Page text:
By their vary nature, Druidry, Wicca, Heathenism etc are all “alternative” spiritualities. They are not the state endorsed Christianity and as such are a rejection of the norms, a rejection of the status quo. They are counter-culture movements rejecting the authority of the church-state machine to dictate the beliefs of the citizens. Beliefs that underpin the choices made by the society. The belief that God granted Man “dominion over the earth” for example, creates the mindset required to justify the exploitation of the environment for personal gain. And this “God-given right” to simply take from the environment, and shape it according to our whims is leading to the collapse of the ecosystem that supports our very lives. Further this mindset presumes then that any time nature “gets out of hand” and wrecks havoc, we look for someone to blame as it was clearly a failure of humanity to control the environment adequately that lead to the disaster. When a river bursts its banks destroying peoples homes, we ask who is to blame? Why did the council not provide better flood protection? How could the government allow this to happen? But the truth is that the mistake was building houses on a flood plain and believing we have any control over the awesome forces of nature. We fail to respect the river, to respect the fact that sometimes it will swell and burst its banks The river has claimed this land before, why would it not claim it again? Instead of respecting the river and working with it’s cycles and dynamics, we turn to fear and control which almost always backfires. In Druidry we do not seek to control nature through fear, we seek to understand, we watch the turning of the seasons and the patterns in the land and we aim to respectfully work with nature’s own rhythms.

Many people who turn to paganism do so because they are looking for something different. Something radically different to the self-destructive society on offer. There are some yes, to whom being pagan is little more than a fashion choice, or a way to rebel against conservative (with a small “c”) parents. And there are fewer still who are simply interested in seeking out romantic relationships. But to the ones taking it seriously, to the ones thinking “what does it mean to be pagan?”, it is very much about creating alternative communities, support structures and the sharing of knowledge and resources outside of the existing official structures of the society. Having failed to feel satisfied with the rigid status quo society has to offer, feeling that they do not fit the cookie-cutter template of a successful member of society, these people then seek other avenues that embrace and celebrate the change and diversity they feel they represent. First and foremost then, paganism is a rejection of any form of authority that would seek to curtail their individual expression, creativity and liberty. Personal autonomy and the freedom to make ones own choices are absolutely paramount to pagan paths, yet these are things our society seeks to restrict and control.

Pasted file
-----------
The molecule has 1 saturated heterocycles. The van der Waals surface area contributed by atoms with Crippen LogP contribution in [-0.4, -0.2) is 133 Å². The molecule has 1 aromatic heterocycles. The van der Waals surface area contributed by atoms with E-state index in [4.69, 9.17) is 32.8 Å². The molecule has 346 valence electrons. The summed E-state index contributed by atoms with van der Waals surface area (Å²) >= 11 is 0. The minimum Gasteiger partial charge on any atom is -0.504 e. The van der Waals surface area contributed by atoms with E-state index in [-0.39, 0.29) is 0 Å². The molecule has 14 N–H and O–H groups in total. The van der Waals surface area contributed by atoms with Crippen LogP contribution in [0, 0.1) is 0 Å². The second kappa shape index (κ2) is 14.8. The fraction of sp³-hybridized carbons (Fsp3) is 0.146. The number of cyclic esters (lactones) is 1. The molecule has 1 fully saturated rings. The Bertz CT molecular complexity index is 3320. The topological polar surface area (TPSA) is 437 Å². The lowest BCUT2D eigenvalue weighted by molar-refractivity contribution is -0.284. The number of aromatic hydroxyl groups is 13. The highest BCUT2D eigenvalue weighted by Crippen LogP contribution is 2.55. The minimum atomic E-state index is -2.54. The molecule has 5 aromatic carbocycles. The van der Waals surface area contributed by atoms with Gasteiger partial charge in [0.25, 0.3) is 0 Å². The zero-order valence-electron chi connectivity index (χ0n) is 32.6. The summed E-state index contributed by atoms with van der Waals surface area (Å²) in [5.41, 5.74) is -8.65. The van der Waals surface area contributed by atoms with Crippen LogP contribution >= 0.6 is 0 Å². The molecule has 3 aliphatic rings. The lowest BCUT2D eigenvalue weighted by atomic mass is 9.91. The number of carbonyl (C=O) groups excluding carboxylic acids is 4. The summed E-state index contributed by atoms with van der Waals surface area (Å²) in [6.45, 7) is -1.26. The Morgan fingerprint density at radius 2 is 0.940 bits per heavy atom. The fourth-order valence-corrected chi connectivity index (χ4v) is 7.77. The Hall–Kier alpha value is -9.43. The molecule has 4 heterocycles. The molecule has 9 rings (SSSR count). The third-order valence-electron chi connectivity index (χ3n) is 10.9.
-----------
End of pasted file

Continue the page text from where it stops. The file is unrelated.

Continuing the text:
Closely linked to this rejection of authority is the concept that all of nature is sacred. Yet our society sees nature as little more than a resource to be exploited. Even today with all the scientific knowledge we have, and much more awareness of the destruction we are causing, we are still increasing the rate at which we extract the earth’s resources and convert them into profits in the hands of just a few lucky (usually simply lucky enough to be born to a certain family) individuals. And the fact that the global system of resource exploitation is intimately linked to how we operator our society, makes it very difficult to change one without changing the other. Especially when it is in the system’s best interest not to change. Because if it stops extracting resources for profit, how will it make profit? And so rather than risk radical change, it continues the slow march towards death, taking us all down with it.

The Pagan view of nature is very different. I am speaking very broadly here, but pagans see the world as alive. Every tree, rock, river, star, tall mountain and deep pool is alive. It has it’s own desires, needs and feelings. We talk about angry winds and raging storms. These are our gods. Nature is not there to be tamed and controlled. It is both bountiful and destructive, nurturing and indiscriminate. Far more powerful than us. But rather than fear the destructive power, we pagans accept it. Not in resignation but in reverence as we stand awe struck at the sheer magnitude, the complexity, diversity and the awesome power of it all. And from this position we try to craft respectful relationships with the aspects of nature we are drawn too. Relationships not based upon exploitation, but on mutual aid, trust and love.